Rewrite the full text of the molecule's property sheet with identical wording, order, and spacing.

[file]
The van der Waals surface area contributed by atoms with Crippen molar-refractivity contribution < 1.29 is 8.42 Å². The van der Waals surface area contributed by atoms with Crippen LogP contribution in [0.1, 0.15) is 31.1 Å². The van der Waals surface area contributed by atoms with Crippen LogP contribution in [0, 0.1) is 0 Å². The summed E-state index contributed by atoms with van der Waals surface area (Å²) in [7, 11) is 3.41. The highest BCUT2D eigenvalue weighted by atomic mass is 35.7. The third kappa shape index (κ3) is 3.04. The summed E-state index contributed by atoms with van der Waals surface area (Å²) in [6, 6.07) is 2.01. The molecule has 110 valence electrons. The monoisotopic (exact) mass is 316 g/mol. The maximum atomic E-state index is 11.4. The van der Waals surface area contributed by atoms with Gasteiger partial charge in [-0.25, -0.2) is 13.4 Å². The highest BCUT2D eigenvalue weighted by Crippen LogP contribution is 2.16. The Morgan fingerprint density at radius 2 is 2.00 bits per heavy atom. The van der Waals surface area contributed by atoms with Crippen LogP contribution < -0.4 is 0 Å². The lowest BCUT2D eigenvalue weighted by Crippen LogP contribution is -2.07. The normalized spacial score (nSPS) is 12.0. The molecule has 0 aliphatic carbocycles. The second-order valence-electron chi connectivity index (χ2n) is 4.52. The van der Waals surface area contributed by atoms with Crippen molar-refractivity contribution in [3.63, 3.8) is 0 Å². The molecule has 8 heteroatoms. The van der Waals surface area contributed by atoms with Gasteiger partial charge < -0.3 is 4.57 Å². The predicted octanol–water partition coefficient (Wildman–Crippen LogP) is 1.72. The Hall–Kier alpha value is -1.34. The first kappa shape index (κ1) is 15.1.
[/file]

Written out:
The van der Waals surface area contributed by atoms with Crippen molar-refractivity contribution < 1.29 is 8.42 Å². The van der Waals surface area contributed by atoms with Crippen LogP contribution in [0.1, 0.15) is 31.1 Å². The van der Waals surface area contributed by atoms with Crippen LogP contribution in [0, 0.1) is 0 Å². The summed E-state index contributed by atoms with van der Waals surface area (Å²) in [7, 11) is 3.41. The highest BCUT2D eigenvalue weighted by atomic mass is 35.7. The third kappa shape index (κ3) is 3.04. The summed E-state index contributed by atoms with van der Waals surface area (Å²) in [6, 6.07) is 2.01. The molecule has 110 valence electrons. The monoisotopic (exact) mass is 316 g/mol. The maximum atomic E-state index is 11.4. The van der Waals surface area contributed by atoms with Gasteiger partial charge in [-0.25, -0.2) is 13.4 Å². The highest BCUT2D eigenvalue weighted by Crippen LogP contribution is 2.16. The Morgan fingerprint density at radius 2 is 2.00 bits per heavy atom. The van der Waals surface area contributed by atoms with Crippen LogP contribution < -0.4 is 0 Å². The lowest BCUT2D eigenvalue weighted by Crippen LogP contribution is -2.07. The normalized spacial score (nSPS) is 12.0. The molecule has 0 aliphatic carbocycles. The second-order valence-electron chi connectivity index (χ2n) is 4.52. The van der Waals surface area contributed by atoms with Crippen molar-refractivity contribution in [3.63, 3.8) is 0 Å². The molecule has 8 heteroatoms. The van der Waals surface area contributed by atoms with Gasteiger partial charge < -0.3 is 4.57 Å². The predicted octanol–water partition coefficient (Wildman–Crippen LogP) is 1.72. The Hall–Kier alpha value is -1.34. The first kappa shape index (κ1) is 15.1.